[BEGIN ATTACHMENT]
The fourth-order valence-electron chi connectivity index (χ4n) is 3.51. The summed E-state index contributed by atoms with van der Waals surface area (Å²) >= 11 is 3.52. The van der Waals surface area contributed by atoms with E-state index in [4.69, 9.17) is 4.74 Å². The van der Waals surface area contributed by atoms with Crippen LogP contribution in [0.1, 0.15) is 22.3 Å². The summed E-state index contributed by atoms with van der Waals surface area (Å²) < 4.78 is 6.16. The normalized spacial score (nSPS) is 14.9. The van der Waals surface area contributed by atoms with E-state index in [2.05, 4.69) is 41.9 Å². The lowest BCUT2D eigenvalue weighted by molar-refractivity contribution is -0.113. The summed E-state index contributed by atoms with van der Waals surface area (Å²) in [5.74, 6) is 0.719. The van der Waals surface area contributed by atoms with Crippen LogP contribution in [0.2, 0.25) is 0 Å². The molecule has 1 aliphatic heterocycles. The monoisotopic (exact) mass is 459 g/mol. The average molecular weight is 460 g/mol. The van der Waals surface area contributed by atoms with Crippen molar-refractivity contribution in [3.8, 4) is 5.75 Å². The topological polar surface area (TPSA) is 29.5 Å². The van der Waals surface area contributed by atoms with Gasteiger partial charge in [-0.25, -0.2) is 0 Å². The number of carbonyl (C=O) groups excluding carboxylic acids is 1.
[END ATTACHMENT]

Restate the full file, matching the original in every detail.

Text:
The fourth-order valence-electron chi connectivity index (χ4n) is 3.51. The summed E-state index contributed by atoms with van der Waals surface area (Å²) >= 11 is 3.52. The van der Waals surface area contributed by atoms with E-state index in [4.69, 9.17) is 4.74 Å². The van der Waals surface area contributed by atoms with Crippen LogP contribution in [0.1, 0.15) is 22.3 Å². The summed E-state index contributed by atoms with van der Waals surface area (Å²) < 4.78 is 6.16. The normalized spacial score (nSPS) is 14.9. The van der Waals surface area contributed by atoms with E-state index in [2.05, 4.69) is 41.9 Å². The lowest BCUT2D eigenvalue weighted by molar-refractivity contribution is -0.113. The summed E-state index contributed by atoms with van der Waals surface area (Å²) in [5.74, 6) is 0.719. The van der Waals surface area contributed by atoms with Crippen LogP contribution in [0.2, 0.25) is 0 Å². The molecule has 1 aliphatic heterocycles. The monoisotopic (exact) mass is 459 g/mol. The average molecular weight is 460 g/mol. The van der Waals surface area contributed by atoms with Crippen molar-refractivity contribution in [3.8, 4) is 5.75 Å². The topological polar surface area (TPSA) is 29.5 Å². The van der Waals surface area contributed by atoms with Gasteiger partial charge in [-0.25, -0.2) is 0 Å². The number of carbonyl (C=O) groups excluding carboxylic acids is 1.